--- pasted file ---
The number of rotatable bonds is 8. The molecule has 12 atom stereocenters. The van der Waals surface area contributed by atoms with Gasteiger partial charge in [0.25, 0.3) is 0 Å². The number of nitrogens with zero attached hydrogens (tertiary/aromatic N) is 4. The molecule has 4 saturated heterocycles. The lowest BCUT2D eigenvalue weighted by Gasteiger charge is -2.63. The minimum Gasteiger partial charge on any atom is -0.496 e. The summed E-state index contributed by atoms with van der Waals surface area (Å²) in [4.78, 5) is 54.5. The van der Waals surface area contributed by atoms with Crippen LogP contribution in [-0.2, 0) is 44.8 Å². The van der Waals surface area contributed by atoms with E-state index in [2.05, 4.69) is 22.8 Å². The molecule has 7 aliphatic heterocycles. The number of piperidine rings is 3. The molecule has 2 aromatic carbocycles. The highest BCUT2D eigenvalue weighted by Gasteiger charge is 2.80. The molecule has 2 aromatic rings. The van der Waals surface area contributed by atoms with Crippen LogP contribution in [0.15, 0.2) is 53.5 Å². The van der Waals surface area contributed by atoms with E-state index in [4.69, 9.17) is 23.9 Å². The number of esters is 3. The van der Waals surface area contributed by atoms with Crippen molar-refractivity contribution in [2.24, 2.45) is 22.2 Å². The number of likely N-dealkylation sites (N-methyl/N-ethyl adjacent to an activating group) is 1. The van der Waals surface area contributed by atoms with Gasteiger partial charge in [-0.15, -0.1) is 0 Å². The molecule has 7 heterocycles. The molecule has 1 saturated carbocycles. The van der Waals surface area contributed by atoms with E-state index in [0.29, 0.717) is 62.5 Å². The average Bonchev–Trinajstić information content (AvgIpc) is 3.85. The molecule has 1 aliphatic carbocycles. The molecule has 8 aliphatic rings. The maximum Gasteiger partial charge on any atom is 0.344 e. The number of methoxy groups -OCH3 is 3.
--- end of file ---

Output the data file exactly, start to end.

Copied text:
The number of rotatable bonds is 8. The molecule has 12 atom stereocenters. The van der Waals surface area contributed by atoms with Gasteiger partial charge in [0.25, 0.3) is 0 Å². The number of nitrogens with zero attached hydrogens (tertiary/aromatic N) is 4. The molecule has 4 saturated heterocycles. The lowest BCUT2D eigenvalue weighted by Gasteiger charge is -2.63. The minimum Gasteiger partial charge on any atom is -0.496 e. The summed E-state index contributed by atoms with van der Waals surface area (Å²) in [4.78, 5) is 54.5. The van der Waals surface area contributed by atoms with Crippen LogP contribution in [-0.2, 0) is 44.8 Å². The van der Waals surface area contributed by atoms with E-state index in [2.05, 4.69) is 22.8 Å². The molecule has 7 aliphatic heterocycles. The number of piperidine rings is 3. The molecule has 2 aromatic carbocycles. The highest BCUT2D eigenvalue weighted by Gasteiger charge is 2.80. The molecule has 2 aromatic rings. The van der Waals surface area contributed by atoms with Crippen LogP contribution in [0.15, 0.2) is 53.5 Å². The van der Waals surface area contributed by atoms with E-state index in [4.69, 9.17) is 23.9 Å². The number of esters is 3. The van der Waals surface area contributed by atoms with Crippen molar-refractivity contribution in [2.24, 2.45) is 22.2 Å². The number of likely N-dealkylation sites (N-methyl/N-ethyl adjacent to an activating group) is 1. The van der Waals surface area contributed by atoms with Gasteiger partial charge in [-0.15, -0.1) is 0 Å². The molecule has 7 heterocycles. The molecule has 1 saturated carbocycles. The van der Waals surface area contributed by atoms with E-state index in [0.29, 0.717) is 62.5 Å². The average Bonchev–Trinajstić information content (AvgIpc) is 3.85. The molecule has 1 aliphatic carbocycles. The molecule has 8 aliphatic rings. The maximum Gasteiger partial charge on any atom is 0.344 e. The number of methoxy groups -OCH3 is 3.